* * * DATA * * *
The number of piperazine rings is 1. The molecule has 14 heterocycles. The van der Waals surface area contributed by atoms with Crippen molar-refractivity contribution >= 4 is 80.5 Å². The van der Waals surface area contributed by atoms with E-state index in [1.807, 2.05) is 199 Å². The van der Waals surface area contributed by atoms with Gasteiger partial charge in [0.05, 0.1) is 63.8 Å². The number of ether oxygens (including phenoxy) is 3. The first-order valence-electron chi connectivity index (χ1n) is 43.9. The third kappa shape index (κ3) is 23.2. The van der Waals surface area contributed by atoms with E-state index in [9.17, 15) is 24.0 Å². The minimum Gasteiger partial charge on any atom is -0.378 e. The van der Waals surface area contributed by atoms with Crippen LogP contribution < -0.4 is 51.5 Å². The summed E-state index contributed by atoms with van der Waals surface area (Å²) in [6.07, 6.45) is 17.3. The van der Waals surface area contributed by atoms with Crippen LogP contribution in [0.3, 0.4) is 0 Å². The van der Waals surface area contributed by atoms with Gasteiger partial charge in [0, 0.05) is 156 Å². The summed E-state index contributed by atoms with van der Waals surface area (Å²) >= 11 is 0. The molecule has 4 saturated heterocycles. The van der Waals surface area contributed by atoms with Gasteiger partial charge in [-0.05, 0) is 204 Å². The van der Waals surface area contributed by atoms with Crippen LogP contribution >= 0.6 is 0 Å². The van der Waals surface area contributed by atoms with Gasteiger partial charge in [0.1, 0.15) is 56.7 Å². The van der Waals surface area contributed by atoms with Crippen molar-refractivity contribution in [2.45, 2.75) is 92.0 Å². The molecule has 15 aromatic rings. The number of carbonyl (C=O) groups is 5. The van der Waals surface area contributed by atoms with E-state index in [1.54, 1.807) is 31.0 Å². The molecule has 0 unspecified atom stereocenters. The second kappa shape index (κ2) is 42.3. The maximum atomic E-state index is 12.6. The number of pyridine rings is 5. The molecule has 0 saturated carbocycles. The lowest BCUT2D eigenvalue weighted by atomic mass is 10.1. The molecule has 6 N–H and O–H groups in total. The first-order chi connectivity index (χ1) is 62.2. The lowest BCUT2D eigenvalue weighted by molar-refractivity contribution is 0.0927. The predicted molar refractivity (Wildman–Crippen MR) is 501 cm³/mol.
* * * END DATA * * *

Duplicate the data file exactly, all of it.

The number of piperazine rings is 1. The molecule has 14 heterocycles. The van der Waals surface area contributed by atoms with Crippen molar-refractivity contribution >= 4 is 80.5 Å². The van der Waals surface area contributed by atoms with E-state index in [1.807, 2.05) is 199 Å². The van der Waals surface area contributed by atoms with Gasteiger partial charge in [0.05, 0.1) is 63.8 Å². The number of ether oxygens (including phenoxy) is 3. The first-order valence-electron chi connectivity index (χ1n) is 43.9. The third kappa shape index (κ3) is 23.2. The van der Waals surface area contributed by atoms with E-state index in [9.17, 15) is 24.0 Å². The minimum Gasteiger partial charge on any atom is -0.378 e. The van der Waals surface area contributed by atoms with Crippen LogP contribution < -0.4 is 51.5 Å². The summed E-state index contributed by atoms with van der Waals surface area (Å²) in [6.07, 6.45) is 17.3. The van der Waals surface area contributed by atoms with Crippen LogP contribution in [0.3, 0.4) is 0 Å². The van der Waals surface area contributed by atoms with Gasteiger partial charge in [0, 0.05) is 156 Å². The summed E-state index contributed by atoms with van der Waals surface area (Å²) >= 11 is 0. The molecule has 4 saturated heterocycles. The van der Waals surface area contributed by atoms with Gasteiger partial charge in [-0.05, 0) is 204 Å². The van der Waals surface area contributed by atoms with Crippen LogP contribution >= 0.6 is 0 Å². The van der Waals surface area contributed by atoms with Gasteiger partial charge in [0.1, 0.15) is 56.7 Å². The van der Waals surface area contributed by atoms with Crippen molar-refractivity contribution in [2.45, 2.75) is 92.0 Å². The molecule has 15 aromatic rings. The number of carbonyl (C=O) groups is 5. The van der Waals surface area contributed by atoms with E-state index in [1.54, 1.807) is 31.0 Å². The molecule has 0 unspecified atom stereocenters. The second kappa shape index (κ2) is 42.3. The maximum atomic E-state index is 12.6. The number of pyridine rings is 5. The molecule has 0 saturated carbocycles. The lowest BCUT2D eigenvalue weighted by atomic mass is 10.1. The molecule has 6 N–H and O–H groups in total. The first-order chi connectivity index (χ1) is 62.2. The lowest BCUT2D eigenvalue weighted by molar-refractivity contribution is 0.0927. The predicted molar refractivity (Wildman–Crippen MR) is 501 cm³/mol.